The gay rights, same-sex marriage issue is being framed as a civil rights issue and opposition to gay marriage is increasingly being compared to racism.  When that comparison is made, the debate is over and in a great many circles, endorsement of same-sex marriage has rather suddenly become nonnegotiable.  Those who oppose it are illegitimate, outside the realm of polite society and acceptable debate.  But as Ramesh Ponnuru of Bloomberg View correctly observes, “The civil rights movement did not, in fact, conduct itself in this fashion.  It did not seek to marginalize those who opposed it, or had reservations about it, when those holdouts made up more than a third of the population.  It did not insist on public recantations by all of them.”

 

As Christians who believe in God’s moral law and who believe that God’s Creation Ordinance (Genesis 2:18-25) excludes same-sex marriage, what then are we to do?  D.A Carson proposes ten propositions to guide us through this absurd situation where Postmodern tolerance is actually coercion and intolerance:

 

  1. Expose the New Tolerance’s Moral and Epistemological Bankruptcy.  Only a shift back to the “older tolerance” that fosters rigorous debate about mutually exclusive claims to truth and about competing moral visions is acceptable.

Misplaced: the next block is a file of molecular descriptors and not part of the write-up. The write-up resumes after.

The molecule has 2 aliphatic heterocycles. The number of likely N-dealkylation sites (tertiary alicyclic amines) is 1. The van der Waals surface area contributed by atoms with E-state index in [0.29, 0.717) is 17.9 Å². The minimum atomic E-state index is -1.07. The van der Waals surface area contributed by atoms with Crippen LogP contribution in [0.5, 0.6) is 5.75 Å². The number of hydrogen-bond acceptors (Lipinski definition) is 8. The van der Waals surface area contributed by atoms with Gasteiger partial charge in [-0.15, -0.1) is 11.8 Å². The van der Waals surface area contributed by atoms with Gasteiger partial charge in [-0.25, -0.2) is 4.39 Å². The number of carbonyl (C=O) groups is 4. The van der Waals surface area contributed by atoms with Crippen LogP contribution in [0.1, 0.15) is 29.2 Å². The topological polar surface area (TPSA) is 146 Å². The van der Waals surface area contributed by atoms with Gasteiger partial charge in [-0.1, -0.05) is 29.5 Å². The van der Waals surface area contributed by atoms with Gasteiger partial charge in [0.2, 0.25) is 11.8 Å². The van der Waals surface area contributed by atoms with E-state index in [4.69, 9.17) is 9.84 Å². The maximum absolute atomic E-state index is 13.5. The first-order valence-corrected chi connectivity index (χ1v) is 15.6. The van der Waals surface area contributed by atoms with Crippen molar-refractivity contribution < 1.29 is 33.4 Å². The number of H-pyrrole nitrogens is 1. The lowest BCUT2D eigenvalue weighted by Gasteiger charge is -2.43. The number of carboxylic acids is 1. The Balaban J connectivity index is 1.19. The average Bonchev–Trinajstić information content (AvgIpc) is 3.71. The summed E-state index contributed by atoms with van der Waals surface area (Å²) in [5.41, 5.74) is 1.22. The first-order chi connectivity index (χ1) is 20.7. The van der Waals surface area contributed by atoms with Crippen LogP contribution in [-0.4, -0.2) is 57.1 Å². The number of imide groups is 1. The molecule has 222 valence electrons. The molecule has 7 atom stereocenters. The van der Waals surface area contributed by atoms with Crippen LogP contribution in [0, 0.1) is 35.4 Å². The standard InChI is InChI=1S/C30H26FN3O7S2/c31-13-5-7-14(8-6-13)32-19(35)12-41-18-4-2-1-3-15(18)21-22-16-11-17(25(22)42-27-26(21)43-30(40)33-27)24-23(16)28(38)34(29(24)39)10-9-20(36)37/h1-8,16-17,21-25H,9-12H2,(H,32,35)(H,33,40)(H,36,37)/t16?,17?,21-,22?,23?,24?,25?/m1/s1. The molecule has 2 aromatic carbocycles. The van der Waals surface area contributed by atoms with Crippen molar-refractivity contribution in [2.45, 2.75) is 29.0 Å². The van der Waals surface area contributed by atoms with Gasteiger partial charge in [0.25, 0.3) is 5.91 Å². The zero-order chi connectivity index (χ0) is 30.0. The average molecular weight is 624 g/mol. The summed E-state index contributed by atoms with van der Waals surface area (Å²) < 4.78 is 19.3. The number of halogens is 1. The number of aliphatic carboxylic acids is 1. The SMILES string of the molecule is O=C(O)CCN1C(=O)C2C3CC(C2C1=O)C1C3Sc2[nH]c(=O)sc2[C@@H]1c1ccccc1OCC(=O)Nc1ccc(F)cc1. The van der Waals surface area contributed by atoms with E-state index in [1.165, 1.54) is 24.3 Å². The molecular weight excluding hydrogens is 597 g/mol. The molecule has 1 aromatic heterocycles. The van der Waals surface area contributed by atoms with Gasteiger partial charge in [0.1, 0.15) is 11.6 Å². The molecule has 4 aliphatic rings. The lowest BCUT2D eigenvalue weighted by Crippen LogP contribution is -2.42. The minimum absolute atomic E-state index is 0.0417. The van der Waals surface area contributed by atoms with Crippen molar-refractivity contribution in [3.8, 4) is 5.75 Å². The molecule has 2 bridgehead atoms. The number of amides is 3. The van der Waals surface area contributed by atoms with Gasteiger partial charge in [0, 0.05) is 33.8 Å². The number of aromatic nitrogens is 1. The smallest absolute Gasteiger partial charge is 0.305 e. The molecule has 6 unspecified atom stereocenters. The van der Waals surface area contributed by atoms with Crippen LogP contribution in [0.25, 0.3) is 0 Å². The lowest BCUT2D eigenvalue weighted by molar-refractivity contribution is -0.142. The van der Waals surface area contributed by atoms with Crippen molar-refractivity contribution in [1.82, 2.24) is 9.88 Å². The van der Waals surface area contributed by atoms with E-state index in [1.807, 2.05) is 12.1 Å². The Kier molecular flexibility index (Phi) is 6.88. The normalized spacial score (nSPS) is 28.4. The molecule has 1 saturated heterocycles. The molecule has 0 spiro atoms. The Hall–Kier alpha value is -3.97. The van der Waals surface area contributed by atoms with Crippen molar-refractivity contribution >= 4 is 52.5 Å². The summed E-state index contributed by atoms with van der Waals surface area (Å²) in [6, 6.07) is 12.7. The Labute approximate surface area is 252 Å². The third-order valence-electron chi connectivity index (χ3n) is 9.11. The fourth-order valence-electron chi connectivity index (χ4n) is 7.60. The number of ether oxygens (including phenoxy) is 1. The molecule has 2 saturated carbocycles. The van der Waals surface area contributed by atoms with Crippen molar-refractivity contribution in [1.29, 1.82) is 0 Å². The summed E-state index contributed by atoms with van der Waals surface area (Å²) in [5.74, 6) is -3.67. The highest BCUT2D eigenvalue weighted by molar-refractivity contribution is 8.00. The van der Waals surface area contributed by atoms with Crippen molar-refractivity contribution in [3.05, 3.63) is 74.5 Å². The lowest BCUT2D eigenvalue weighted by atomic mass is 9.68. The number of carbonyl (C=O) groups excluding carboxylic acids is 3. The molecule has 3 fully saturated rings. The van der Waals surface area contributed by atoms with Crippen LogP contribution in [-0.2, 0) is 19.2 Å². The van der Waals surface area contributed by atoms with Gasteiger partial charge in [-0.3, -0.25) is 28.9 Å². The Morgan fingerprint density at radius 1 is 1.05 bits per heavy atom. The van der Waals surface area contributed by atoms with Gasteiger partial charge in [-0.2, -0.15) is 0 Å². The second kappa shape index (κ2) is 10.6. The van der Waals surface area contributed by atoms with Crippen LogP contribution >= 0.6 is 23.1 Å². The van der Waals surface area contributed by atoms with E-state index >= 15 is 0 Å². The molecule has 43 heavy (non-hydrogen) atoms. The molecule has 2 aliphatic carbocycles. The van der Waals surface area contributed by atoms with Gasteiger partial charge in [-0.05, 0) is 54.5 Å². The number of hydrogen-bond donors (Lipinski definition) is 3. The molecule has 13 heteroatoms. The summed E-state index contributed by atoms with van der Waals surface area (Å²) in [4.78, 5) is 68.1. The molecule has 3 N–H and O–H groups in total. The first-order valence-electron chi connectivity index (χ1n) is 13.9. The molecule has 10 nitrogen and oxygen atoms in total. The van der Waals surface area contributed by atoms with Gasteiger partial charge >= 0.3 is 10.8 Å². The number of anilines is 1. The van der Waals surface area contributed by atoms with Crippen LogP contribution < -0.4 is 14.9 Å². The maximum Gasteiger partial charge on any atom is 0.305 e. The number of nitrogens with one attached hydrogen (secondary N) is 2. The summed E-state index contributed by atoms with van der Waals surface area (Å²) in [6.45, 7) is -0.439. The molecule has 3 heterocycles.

2. Preserve a Place for Truth.  We must insist on truthful speech, truthful analyses, truthful representations of other religions and religious viewpoints and truthful representations of what the Constitution says.
  3. Expose the New Tolerance’s Condescending Arrogance.
  4. Insist that the New Tolerance is not “progress.”  Carson writes:  “The petty gains in open-mindedness that we have achieved in recent decades cannot compare with the staggering losses in clarity as to what tolerance is, in understanding the non-negotiability of truth, in the moral blindness that is rocking our world—a blindness we barely detect.”
  5. Distinguish between Empirical Diversity and the Inherent Goodness of all Diversity.  Not all empirical choices in Postmodern pluralism are inherently right or good.
  6. Challenge Secularism’s Ostensible Neutrality and Superiority.  Carson:  “Once we have opened the door to categories like right and wrong, truth and error, then we can no longer escape fundamental questions about what makes something right or wrong, true or false.”
  7. Practice and Encourage Civility.
  8. Evangelize.
  9. Be Prepared to Suffer.
  10. Delight and Trust in God.

 

I believe that Dr. Carson has given us a paradigm for engagement in our increasingly intolerant, coercive culture.  May God give us the grace to represent Him well.

 

See D.A. Carson, The Intolerance of Tolerance (Grand Rapids, Eerdmans, 2012), pp. 36-40, 161-176; Wall Street Journal editorial (7 April 2014); Ramesh Ponnuru in Bloomberg News, www.bloombergnews.com (7 April 2014); Frank Bruni in www.nytimes.com (7 April 2014); Nick Bolton and Noam Cohen in the New York Times (4 April 2014).  PRINT PDF